kohlrabi salad ingredients

Maybe Next Time: I wanted to love kohlrabi, I really did, but I think my distaste for it is linked to how I just do not enjoy the taste of raw cruciferous vegetables, something I mentioned previously in the basic hummus post. I suspect that, like broccoli and cabbage, I might enjoy it if I try it in a dish where it’s cooked. This salad is basically a Middle Eastern version of cole slaw. If you are like my mother-in-law and enjoy raw kohlrabi and cole slaw, you’ll probably enjoy this salad but it’s not one I’m likely to prepare again. But hey, at least it was purty!

Do you have any favorite kohlrabi recipes? Describe them or paste a link in the comments! In the meantime, I might just have to try some of these kohlrabi recipes from The New York Times Well blog because how can you go wrong roasting any vegetable with a little oil and salt?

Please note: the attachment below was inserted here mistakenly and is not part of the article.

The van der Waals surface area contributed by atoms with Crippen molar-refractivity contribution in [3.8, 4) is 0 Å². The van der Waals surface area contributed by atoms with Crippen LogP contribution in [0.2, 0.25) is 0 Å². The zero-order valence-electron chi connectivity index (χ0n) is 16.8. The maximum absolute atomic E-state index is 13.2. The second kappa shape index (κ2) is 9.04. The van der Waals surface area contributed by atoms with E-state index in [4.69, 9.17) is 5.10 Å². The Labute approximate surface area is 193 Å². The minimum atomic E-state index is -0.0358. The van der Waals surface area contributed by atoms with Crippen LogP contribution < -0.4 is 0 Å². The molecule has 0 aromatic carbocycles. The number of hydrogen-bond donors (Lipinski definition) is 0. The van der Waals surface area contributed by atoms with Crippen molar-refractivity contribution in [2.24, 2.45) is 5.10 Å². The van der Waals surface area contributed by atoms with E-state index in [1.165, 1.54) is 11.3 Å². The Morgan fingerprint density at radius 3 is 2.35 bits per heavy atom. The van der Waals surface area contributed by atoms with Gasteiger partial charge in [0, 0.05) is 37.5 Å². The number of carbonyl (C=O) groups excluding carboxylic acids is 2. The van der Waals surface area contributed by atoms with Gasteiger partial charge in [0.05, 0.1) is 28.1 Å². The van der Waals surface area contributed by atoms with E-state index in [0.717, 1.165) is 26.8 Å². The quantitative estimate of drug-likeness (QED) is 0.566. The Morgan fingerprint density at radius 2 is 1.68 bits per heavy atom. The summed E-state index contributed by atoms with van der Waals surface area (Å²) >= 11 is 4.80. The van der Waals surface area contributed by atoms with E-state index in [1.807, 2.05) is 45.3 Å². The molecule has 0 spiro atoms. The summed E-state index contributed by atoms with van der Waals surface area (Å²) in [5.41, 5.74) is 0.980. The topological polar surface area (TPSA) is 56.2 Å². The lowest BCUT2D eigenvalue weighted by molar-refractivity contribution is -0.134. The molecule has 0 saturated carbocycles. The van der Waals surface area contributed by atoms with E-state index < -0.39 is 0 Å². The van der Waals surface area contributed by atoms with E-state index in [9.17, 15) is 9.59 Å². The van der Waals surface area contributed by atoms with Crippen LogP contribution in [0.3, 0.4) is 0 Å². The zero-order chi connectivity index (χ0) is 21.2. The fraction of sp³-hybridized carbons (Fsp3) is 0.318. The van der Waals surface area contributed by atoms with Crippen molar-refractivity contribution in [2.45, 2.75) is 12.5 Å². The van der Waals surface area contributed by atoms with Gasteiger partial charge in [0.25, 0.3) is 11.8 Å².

Basic hummus: Basically wonderful

A Welcome Change: Remember those veggie trays with a big tub of ranch in the middle? The ones with lots of raw broccoli, carrots, and cauliflower? While I still see those at social gatherings from time to time, I’m much happier about what seems to have replaced them: hummus served with pita, chips, and crackers. I consider this a major improvement because raw crucifereous vegetables make my face itchy. Hummus, on the other hand, makes my face smile. I’ve got a real love for legumes in pretty much any form, and hummus has been a favorite of mine since my mother introduced it to me as a kid.